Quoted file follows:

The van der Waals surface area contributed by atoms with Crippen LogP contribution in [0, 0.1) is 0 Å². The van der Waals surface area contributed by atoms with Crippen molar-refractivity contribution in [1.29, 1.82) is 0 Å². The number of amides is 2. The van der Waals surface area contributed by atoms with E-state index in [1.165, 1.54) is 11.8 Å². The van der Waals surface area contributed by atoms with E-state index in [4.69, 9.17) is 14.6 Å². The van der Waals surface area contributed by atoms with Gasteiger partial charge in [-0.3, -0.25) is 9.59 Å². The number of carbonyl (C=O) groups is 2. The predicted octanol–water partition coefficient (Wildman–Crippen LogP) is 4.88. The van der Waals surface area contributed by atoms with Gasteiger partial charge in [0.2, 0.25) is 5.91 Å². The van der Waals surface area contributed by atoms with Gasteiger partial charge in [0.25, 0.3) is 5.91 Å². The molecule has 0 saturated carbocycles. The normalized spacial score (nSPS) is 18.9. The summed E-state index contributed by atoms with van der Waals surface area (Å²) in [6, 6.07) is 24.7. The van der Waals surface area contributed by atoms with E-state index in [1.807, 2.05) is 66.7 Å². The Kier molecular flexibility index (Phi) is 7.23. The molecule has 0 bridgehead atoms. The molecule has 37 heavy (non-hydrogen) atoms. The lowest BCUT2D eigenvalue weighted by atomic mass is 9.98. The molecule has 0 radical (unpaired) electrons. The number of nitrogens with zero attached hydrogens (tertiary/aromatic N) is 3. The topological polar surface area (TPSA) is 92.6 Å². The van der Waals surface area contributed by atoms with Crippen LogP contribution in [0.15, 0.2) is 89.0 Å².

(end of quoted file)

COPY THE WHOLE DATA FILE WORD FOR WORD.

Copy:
The van der Waals surface area contributed by atoms with Crippen LogP contribution in [0, 0.1) is 0 Å². The van der Waals surface area contributed by atoms with Crippen molar-refractivity contribution in [1.29, 1.82) is 0 Å². The number of amides is 2. The van der Waals surface area contributed by atoms with E-state index in [1.165, 1.54) is 11.8 Å². The van der Waals surface area contributed by atoms with E-state index in [4.69, 9.17) is 14.6 Å². The van der Waals surface area contributed by atoms with Gasteiger partial charge in [-0.3, -0.25) is 9.59 Å². The number of carbonyl (C=O) groups is 2. The predicted octanol–water partition coefficient (Wildman–Crippen LogP) is 4.88. The van der Waals surface area contributed by atoms with Gasteiger partial charge in [0.2, 0.25) is 5.91 Å². The van der Waals surface area contributed by atoms with Gasteiger partial charge in [0.25, 0.3) is 5.91 Å². The molecule has 0 saturated carbocycles. The normalized spacial score (nSPS) is 18.9. The summed E-state index contributed by atoms with van der Waals surface area (Å²) in [6, 6.07) is 24.7. The van der Waals surface area contributed by atoms with E-state index in [1.807, 2.05) is 66.7 Å². The Kier molecular flexibility index (Phi) is 7.23. The molecule has 0 bridgehead atoms. The molecule has 37 heavy (non-hydrogen) atoms. The lowest BCUT2D eigenvalue weighted by atomic mass is 9.98. The molecule has 0 radical (unpaired) electrons. The number of nitrogens with zero attached hydrogens (tertiary/aromatic N) is 3. The topological polar surface area (TPSA) is 92.6 Å². The van der Waals surface area contributed by atoms with Crippen LogP contribution in [0.15, 0.2) is 89.0 Å².